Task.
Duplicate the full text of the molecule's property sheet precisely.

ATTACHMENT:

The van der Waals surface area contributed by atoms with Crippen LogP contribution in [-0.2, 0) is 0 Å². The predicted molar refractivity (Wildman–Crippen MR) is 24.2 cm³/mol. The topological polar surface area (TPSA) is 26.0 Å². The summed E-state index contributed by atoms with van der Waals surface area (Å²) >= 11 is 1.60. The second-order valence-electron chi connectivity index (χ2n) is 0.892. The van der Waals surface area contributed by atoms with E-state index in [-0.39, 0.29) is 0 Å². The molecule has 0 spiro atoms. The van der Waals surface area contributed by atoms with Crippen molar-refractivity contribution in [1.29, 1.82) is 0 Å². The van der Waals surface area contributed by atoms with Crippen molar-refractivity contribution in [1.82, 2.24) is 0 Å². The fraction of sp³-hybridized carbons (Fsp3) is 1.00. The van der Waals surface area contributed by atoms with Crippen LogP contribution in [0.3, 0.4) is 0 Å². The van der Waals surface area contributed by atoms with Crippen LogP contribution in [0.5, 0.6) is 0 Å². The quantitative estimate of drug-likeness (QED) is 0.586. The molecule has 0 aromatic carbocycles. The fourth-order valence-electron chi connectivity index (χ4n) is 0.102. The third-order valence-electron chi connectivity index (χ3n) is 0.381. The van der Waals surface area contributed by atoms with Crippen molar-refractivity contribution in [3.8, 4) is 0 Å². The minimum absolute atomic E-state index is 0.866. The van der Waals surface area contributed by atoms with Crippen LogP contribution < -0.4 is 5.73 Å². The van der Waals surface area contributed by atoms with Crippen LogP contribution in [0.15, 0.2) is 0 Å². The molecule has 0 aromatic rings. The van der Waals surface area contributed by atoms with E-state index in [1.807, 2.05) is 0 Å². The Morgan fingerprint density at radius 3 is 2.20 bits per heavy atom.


The van der Waals surface area contributed by atoms with Crippen LogP contribution in [-0.2, 0) is 0 Å². The predicted molar refractivity (Wildman–Crippen MR) is 24.2 cm³/mol. The topological polar surface area (TPSA) is 26.0 Å². The summed E-state index contributed by atoms with van der Waals surface area (Å²) >= 11 is 1.60. The second-order valence-electron chi connectivity index (χ2n) is 0.892. The van der Waals surface area contributed by atoms with E-state index in [-0.39, 0.29) is 0 Å². The molecule has 0 spiro atoms. The van der Waals surface area contributed by atoms with Crippen molar-refractivity contribution in [1.29, 1.82) is 0 Å². The van der Waals surface area contributed by atoms with Crippen molar-refractivity contribution in [1.82, 2.24) is 0 Å². The fraction of sp³-hybridized carbons (Fsp3) is 1.00. The van der Waals surface area contributed by atoms with Crippen LogP contribution in [0.3, 0.4) is 0 Å². The van der Waals surface area contributed by atoms with Crippen LogP contribution in [0.5, 0.6) is 0 Å². The quantitative estimate of drug-likeness (QED) is 0.586. The molecule has 0 aromatic carbocycles. The fourth-order valence-electron chi connectivity index (χ4n) is 0.102. The third-order valence-electron chi connectivity index (χ3n) is 0.381. The van der Waals surface area contributed by atoms with Crippen molar-refractivity contribution in [3.8, 4) is 0 Å². The minimum absolute atomic E-state index is 0.866. The van der Waals surface area contributed by atoms with Crippen LogP contribution < -0.4 is 5.73 Å². The van der Waals surface area contributed by atoms with Crippen LogP contribution in [0.15, 0.2) is 0 Å². The molecule has 0 aromatic rings. The van der Waals surface area contributed by atoms with E-state index in [1.807, 2.05) is 0 Å². The Morgan fingerprint density at radius 3 is 2.20 bits per heavy atom.